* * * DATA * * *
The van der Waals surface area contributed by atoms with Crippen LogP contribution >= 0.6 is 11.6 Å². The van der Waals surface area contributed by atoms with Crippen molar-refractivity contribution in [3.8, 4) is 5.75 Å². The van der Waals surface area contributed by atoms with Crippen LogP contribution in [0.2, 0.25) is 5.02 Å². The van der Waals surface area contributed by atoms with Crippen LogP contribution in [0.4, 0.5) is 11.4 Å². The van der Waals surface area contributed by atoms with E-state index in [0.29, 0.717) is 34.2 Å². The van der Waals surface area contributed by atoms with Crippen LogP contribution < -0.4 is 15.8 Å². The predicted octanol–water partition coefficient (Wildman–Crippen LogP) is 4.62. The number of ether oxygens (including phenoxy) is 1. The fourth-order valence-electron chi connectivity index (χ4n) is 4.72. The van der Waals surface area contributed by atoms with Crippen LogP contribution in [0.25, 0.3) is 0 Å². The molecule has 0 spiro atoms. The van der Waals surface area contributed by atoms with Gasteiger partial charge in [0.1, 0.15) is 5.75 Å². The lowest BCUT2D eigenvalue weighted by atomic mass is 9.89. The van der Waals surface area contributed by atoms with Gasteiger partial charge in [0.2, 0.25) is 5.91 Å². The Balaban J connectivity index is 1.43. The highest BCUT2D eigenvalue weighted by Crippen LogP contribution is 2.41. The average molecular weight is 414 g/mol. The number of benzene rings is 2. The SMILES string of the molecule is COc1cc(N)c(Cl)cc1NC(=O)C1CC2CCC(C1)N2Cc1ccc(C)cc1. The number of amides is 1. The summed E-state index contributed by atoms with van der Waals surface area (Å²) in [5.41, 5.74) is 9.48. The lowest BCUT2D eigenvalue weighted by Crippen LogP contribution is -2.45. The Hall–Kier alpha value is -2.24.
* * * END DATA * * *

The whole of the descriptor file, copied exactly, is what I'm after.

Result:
The van der Waals surface area contributed by atoms with Crippen LogP contribution >= 0.6 is 11.6 Å². The van der Waals surface area contributed by atoms with Crippen molar-refractivity contribution in [3.8, 4) is 5.75 Å². The van der Waals surface area contributed by atoms with Crippen LogP contribution in [0.2, 0.25) is 5.02 Å². The van der Waals surface area contributed by atoms with Crippen LogP contribution in [0.4, 0.5) is 11.4 Å². The van der Waals surface area contributed by atoms with E-state index in [0.29, 0.717) is 34.2 Å². The van der Waals surface area contributed by atoms with Crippen LogP contribution < -0.4 is 15.8 Å². The predicted octanol–water partition coefficient (Wildman–Crippen LogP) is 4.62. The number of ether oxygens (including phenoxy) is 1. The fourth-order valence-electron chi connectivity index (χ4n) is 4.72. The van der Waals surface area contributed by atoms with Crippen LogP contribution in [0.25, 0.3) is 0 Å². The molecule has 0 spiro atoms. The van der Waals surface area contributed by atoms with Gasteiger partial charge in [0.1, 0.15) is 5.75 Å². The lowest BCUT2D eigenvalue weighted by atomic mass is 9.89. The van der Waals surface area contributed by atoms with Gasteiger partial charge in [0.2, 0.25) is 5.91 Å². The Balaban J connectivity index is 1.43. The highest BCUT2D eigenvalue weighted by Crippen LogP contribution is 2.41. The average molecular weight is 414 g/mol. The number of benzene rings is 2. The SMILES string of the molecule is COc1cc(N)c(Cl)cc1NC(=O)C1CC2CCC(C1)N2Cc1ccc(C)cc1. The number of amides is 1. The summed E-state index contributed by atoms with van der Waals surface area (Å²) in [5.41, 5.74) is 9.48. The lowest BCUT2D eigenvalue weighted by Crippen LogP contribution is -2.45. The Hall–Kier alpha value is -2.24.